In A Silent Way is a work of genius, a unique piece of music created out of almost nothing. It was the product of an inspired collective of musicians and engineers, all steered in some mysterious way by Miles Davis, whose own performance on the piece was itself almost laughably brief.
On the Complete In a Silent Way sessions it's possible to hear the original material from which producer Teo Macero pruned, cut, shuffled and repeated segments of the originally recorded sessions – seen as so unpromising by the musicians concerned that some failed even to recognise their own work when they first heard the released LP. The first segment was originally intended to be a conventional long jam titled Mornin’ Fast Train From Memphis To Harlem, but Davis and Macero found the session too languid and instead adopted a radical edit/loop strategy to assemble the final album.
In A Silent Way consists of two long, impressionistic pieces, each divided into a central jam and two identical book-ends. It's best heard in one sitting; the restlessness of Shhh/Peaceful sets up a mood which is resolved by In a silent way/It's about that time.
In approaching this 1969 release for the first time, it’s best to not expect much connection to either Miles's acoustic quintet work or to his subsequent jazz-rock phase. The album should be seen as a one-off, whose nearest reference points are early Weather Report and Miles's later ambient pieces, such as 1970's Lonely Fire or 1974's He Loved Him Madly. It's neither jazz, rock, nor jazz fusion; instead it must be considered in a genre entirely of its own.
Opener Shhh/Peaceful has the effect of an incredibly intricate tableau; it's hard to grasp on one listening and can initially seem slight and listless. Its riches are only gradually revealed as one becomes aware of the countless resonances within the music. Miles's luminous grace, Tony Williams's fantastically delicate ostinato, McLaughlin's tentative, fractured solo, and Wayne Shorter's groove oriented, lyrical work on soprano saxophone come into focus first. Repeated listenings allow attention to wander beyond the foreground- Zawinul's moody swirls on organ, the constant to-and-fro of chatter between Corea and Hancock, Holland's breathy vamp on double bass, Macero's loops which give the music an endless quality. Yet there's the feeling of something left unsaid; a mood is being set up which will be decisively altered.
The zen-like In A Silent Way fragment was a composition Joe Zawinul had brought to the session. Miles ended up using it after Joe had left the studio and it wasn't credited on the original release, which soured relations between the two for a while. It became one of the most celebrated pieces of music Miles ever recorded, though its fame possibly detracts from the album as a whole.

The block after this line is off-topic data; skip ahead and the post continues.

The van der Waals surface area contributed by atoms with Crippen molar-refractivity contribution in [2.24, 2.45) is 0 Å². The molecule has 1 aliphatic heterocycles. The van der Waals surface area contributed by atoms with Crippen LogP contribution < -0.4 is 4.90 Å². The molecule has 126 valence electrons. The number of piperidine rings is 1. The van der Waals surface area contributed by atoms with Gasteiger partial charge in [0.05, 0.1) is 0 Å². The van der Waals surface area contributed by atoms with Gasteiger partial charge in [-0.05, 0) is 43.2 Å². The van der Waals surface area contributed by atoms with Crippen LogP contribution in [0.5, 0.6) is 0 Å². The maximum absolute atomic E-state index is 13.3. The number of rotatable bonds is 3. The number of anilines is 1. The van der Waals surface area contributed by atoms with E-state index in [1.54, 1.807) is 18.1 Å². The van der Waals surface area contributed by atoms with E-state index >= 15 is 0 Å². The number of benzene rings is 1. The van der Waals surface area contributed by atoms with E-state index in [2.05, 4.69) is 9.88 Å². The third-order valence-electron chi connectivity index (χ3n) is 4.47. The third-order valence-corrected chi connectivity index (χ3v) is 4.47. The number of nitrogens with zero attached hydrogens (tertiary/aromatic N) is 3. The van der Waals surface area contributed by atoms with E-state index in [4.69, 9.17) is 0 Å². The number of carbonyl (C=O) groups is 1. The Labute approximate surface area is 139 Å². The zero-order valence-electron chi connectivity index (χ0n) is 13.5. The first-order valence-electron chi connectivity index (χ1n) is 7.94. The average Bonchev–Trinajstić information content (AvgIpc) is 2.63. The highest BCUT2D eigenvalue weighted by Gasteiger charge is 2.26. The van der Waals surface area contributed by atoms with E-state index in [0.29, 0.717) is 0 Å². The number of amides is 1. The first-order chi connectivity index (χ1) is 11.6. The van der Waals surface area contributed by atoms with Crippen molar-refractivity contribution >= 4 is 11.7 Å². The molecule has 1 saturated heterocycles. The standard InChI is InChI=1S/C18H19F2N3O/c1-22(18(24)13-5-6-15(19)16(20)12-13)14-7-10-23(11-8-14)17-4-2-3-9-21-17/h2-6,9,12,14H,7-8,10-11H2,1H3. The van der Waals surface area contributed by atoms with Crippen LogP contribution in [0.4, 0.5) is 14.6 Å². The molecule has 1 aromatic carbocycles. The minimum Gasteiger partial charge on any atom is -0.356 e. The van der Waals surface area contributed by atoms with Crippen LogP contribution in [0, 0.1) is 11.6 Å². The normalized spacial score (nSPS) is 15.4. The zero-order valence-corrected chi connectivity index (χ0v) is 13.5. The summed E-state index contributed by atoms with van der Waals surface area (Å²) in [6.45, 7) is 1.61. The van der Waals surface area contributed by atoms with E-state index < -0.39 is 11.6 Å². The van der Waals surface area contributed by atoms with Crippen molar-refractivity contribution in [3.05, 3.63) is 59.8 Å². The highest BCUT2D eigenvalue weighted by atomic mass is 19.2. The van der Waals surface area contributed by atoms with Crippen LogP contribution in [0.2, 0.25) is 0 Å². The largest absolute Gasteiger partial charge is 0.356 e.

Scrapping Zawinul's lush arrangement (the original conception can be heard on his eponymous album for Atlantic) Davis told John McLaughlin to play the melody in a single chord. The guitarist delivered an instinctive "naive" performance over a bass drone and the water-drop sounds of ring modulator effects from Chick Corea on Rhodes; Shorter and Davis followed suit, the trumpeter in particular articulating his notes superbly to express the starkness and beauty within the melody. As Holland's drone fades away there's an edit into the bridge of It's About That Time and a sudden surge of energy. (This fragment is actually looped out of the final moments of Miles' solo).
A descending motif on electric piano pulls in Williams' threatening rim shot ostinato, while Dave Holland marks uneasy time with a repeated bass figure. McLaughlin's solo conveys nervous energy and uncertainty; it's limpid, but hints at darkness to come, and a dangerous bass vamp starts to creep in. The threat advances and recedes during Shorter's solo, and the stage is set for Miles's entry. There's a short passage during which he sits on the initial motif, then the bass vamp kicks in and Tony Williams finally explodes into a pulsing rock beat, dragging Miles up into the stratosphere. No sooner is the tension released than the storm is over, the band returning to sit on the original groove, before In A Silent Way returns as a coda to complete the A/B/A structure of both main pieces.
Of course, the whole tension/release/coda structure of this album is a direct result of Macero's edits, which certainly entitles him to equal billing as co-author of the piece.
But the brilliance of the trumpeter's performance shouldn't be overlooked. Despite the briefness of his contribution his playing seems to spontaneously create a timeless melody which works as a complex composition in Shhh/Peaceful, and knits the entire jam together; his statement on In A Silent Way is unsurpassed for its stark beauty; and the muscularity of his climactic solo to It's about that time vindicates the restraint of the ensemble up until that point. While it's clear that Davis could have had no prior conception of the final sound of this music, it's also clear that he possessed the gift of bringing the right people together at the right time, and somehow inspiring them to exceed their own abilities. In a silent way is a tribute to this gift, and a milestone on jazz's journey into new pastures at the end of the sixties- a strange and unique soundscape on the cusp of jazz and rock.
An different version of this piece by the author was originally part of a Guardian albums series, now no longer available online.
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